The service upon the creditor's attorney of the original notice of the desire of a person arrested on execution to take the oath for the relief of poor debtors is, so far as the rights of the creditor are concerned, a sufficient compliance with the requirement of the Pub. Sts. c. 162 § 32, that such notice shall be served by giving to the creditor, his agent or attorney, "an attested copy thereof."
CONTRACT, against D.W. Whitmarsh and Alvin C. Brownell, upon a poor debtor's recognizance, entered into on September 3, 1886, under the Pub.Sts. c.162 § 28, by the first-named defendant as principal, and the other defendant as surety, and containing the usual conditions. The case was submitted to the Superior Court, and after judgment for the plaintiff, to this court, on appeal, upon agreed facts, the material parts of which appear in the opinion.
L.E. White, for the defendant surety.
F.V. Fuller for the plaintiff.
FIELD, J. It appears, by the agreed statement of facts, that “the only alleged breach of the recognizance whereby the plaintiff seeks to recover, is the fact that the notice required to be given by Pub.St. c. 162, § 32, to the judgment creditor,” etc., was served by the officer's giving in hand to the creditor's attorney the original notice, instead of an attested copy. At the argument, it was contended, among other things, that the subsequent proceedings before the magistrate were void, because he could not have had before him the notice, with the officer's return of service upon it. The record of the magistrate is not before us, and it is consistent with the agreed statement of facts that the officer served the original notice, and made his return to the magistrate upon an attested copy. We are not required to determine the validity of these subsequent proceedings.
In Young v. Capen, 7 Met. 287 , it was held that reading a notice to a creditor was “not a compliance with the statute, literal or substantial,” which required that the notice be served by delivering an attested copy, and it was said “that the service
required by the statute is manifestly more beneficial and useful than reading.”
It is manifest that delivering the original notice is as beneficial and useful to the creditor as delivering an attested copy. The argument is that there must be a literal compliance with the statute, and that the statute requires service by an attested copy. That errors in the terms of the notice, which have no tendency to mislead the creditor, do not make it insufficient, if properly served, has been often decided. Calnan v. Toomey, 129 Mass. 451 .
In Wilbur v. Ripley, 124 Mass. 468 , the court reversed a judgment entered upon default in a writ of entry, because an attachment of the defendant's property had been made, and the service of the writ was by leaving an attested copy, and not by leaving an original summons. The statutes then in force provided that “when goods or estates are attached,” etc., “there shall be a separate summons, to be served on the defendant after the attachment, and the service thereof shall be a sufficient service of the original summons.” Gen.St. c. 123, § 11. This separate summons was required to be served by delivering it to the defendant, or by leaving it for him; but an original summons without an attachment was required to be served by reading it to the defendant, or by delivering to him an attested copy, or by leaving such copy for him. § 23. A separate summons informs the defendant that his goods or estate have been attached to an amount expressed in the summons, while the writ contains only a command to attach them. St.1784, c. 28, § 1. The two are not literally or substantially duplicates or copies one of the other.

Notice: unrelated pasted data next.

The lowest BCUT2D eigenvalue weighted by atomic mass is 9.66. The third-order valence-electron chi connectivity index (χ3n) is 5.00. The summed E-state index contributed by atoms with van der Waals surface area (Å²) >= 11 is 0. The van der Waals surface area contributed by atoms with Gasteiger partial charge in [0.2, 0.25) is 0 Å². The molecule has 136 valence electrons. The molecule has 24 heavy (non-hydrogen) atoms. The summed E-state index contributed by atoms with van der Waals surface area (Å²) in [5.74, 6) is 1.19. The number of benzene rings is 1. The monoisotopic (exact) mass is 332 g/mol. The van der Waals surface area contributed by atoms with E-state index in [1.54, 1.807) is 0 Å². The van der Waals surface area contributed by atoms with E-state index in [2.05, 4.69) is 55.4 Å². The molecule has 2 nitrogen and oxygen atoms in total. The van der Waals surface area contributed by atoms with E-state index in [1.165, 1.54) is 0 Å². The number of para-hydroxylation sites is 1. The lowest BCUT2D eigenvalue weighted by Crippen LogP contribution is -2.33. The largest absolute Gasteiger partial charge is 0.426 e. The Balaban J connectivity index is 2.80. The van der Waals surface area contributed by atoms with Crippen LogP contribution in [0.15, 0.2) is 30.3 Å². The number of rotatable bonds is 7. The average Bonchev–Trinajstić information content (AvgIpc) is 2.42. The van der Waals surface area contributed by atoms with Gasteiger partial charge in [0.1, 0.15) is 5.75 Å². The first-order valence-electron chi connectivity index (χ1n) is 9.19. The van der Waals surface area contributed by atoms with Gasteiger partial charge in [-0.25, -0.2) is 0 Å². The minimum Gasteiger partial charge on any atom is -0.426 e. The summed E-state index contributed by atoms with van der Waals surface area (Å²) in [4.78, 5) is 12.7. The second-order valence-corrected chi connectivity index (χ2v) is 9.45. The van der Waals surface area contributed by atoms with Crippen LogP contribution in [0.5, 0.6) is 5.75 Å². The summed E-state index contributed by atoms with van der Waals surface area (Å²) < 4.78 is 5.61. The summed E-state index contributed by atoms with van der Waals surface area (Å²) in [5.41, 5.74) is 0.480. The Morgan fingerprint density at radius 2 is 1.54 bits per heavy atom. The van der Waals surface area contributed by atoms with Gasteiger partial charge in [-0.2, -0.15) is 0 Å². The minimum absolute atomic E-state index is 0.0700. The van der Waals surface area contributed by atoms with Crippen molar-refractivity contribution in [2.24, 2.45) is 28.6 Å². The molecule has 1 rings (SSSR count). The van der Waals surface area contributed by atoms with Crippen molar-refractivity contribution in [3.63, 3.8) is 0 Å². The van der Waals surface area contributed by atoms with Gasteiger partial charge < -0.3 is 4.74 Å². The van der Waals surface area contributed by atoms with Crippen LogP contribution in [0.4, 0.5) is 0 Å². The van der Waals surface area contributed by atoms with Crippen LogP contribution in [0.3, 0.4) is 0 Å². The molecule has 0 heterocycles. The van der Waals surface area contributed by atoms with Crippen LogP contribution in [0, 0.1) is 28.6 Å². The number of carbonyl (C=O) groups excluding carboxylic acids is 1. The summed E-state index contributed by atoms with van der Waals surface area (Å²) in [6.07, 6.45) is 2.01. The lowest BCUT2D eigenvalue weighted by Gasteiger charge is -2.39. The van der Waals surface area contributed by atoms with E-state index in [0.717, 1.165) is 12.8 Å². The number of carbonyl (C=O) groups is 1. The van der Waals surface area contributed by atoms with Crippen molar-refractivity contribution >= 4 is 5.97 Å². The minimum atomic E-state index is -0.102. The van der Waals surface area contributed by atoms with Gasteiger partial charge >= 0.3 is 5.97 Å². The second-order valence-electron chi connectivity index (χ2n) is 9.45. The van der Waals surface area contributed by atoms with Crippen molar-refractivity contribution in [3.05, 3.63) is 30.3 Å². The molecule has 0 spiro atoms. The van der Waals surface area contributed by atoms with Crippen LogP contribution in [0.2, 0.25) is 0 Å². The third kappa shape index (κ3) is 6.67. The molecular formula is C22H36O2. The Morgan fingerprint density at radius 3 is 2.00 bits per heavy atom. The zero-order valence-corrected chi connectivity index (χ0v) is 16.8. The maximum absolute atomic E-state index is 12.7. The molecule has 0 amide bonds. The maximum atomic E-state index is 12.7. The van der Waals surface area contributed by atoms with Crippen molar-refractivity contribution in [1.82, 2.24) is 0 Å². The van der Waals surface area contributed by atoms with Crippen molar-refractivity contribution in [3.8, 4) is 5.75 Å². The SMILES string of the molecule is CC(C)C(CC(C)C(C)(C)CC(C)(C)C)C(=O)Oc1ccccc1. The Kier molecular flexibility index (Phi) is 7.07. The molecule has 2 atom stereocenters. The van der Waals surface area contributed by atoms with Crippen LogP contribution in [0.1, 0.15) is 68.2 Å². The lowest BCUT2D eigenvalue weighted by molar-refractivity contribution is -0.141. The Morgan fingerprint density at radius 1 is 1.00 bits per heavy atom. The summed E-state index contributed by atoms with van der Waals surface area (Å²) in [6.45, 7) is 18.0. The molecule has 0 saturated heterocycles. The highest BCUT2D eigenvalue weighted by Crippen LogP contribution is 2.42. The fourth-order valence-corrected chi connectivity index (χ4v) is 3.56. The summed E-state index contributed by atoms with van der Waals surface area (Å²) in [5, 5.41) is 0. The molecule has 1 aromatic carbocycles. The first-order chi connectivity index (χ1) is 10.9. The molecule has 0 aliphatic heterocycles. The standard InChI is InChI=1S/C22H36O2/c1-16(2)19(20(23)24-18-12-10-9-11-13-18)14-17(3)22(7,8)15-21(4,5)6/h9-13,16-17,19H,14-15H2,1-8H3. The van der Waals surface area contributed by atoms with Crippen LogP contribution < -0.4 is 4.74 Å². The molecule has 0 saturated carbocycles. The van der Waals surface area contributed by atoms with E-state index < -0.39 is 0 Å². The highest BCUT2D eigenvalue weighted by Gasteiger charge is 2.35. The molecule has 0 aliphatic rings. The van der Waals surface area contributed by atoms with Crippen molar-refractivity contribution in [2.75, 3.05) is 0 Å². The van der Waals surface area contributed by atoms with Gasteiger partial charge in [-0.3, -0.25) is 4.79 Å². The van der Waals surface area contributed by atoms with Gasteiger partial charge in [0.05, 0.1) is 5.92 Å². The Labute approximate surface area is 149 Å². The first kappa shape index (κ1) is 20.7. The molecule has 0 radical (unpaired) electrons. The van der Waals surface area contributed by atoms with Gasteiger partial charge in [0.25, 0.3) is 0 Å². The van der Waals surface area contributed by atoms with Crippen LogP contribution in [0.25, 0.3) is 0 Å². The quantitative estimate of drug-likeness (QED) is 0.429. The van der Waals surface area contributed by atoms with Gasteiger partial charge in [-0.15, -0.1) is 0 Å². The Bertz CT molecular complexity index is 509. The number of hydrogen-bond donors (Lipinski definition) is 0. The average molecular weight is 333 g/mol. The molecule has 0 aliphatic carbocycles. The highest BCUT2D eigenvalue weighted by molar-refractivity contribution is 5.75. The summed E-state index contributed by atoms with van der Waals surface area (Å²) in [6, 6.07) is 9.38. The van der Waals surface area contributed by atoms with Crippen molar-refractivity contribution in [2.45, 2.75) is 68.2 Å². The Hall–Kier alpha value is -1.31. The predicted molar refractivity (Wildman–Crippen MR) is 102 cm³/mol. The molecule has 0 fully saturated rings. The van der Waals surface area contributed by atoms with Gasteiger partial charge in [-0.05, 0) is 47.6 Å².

In the case at bar, the service of the notice was not the commencement of the proceedings. The defendant Whitmarsh had been arrested upon execution, and, desiring to take the oath for the relief of poor debtors, but not desiring a time fixed for his examination, had entered into a recognizance with Brownell, the other defendant, as surety, before a magistrate, pursuant to Pub.St. c. 162, § 28. The notice given was for the purpose of informing the creditor that Whitmarsh desired to take the oath at a certain time and place expressed in the notice. This notice must be in writing, and signed by the magistrate in his official
capacity. § 31. The contents of the original and of the copy are the same. The statute intended that the creditor should have a notice in writing, in order to insure the certainty which a writing gives; but whether the officer should deliver the original, and return a copy, or the reverse, is a matter of statutory regulation, made for the purpose of directing the manner in which the notice should be served. So far as the rights of the creditor are concerned, we think that the service in this case was a substantial compliance with the statute, and that a literal compliance was unnecessary. See Eaton v. Miner, 5 N.H. 542.
Judgment for the defendants.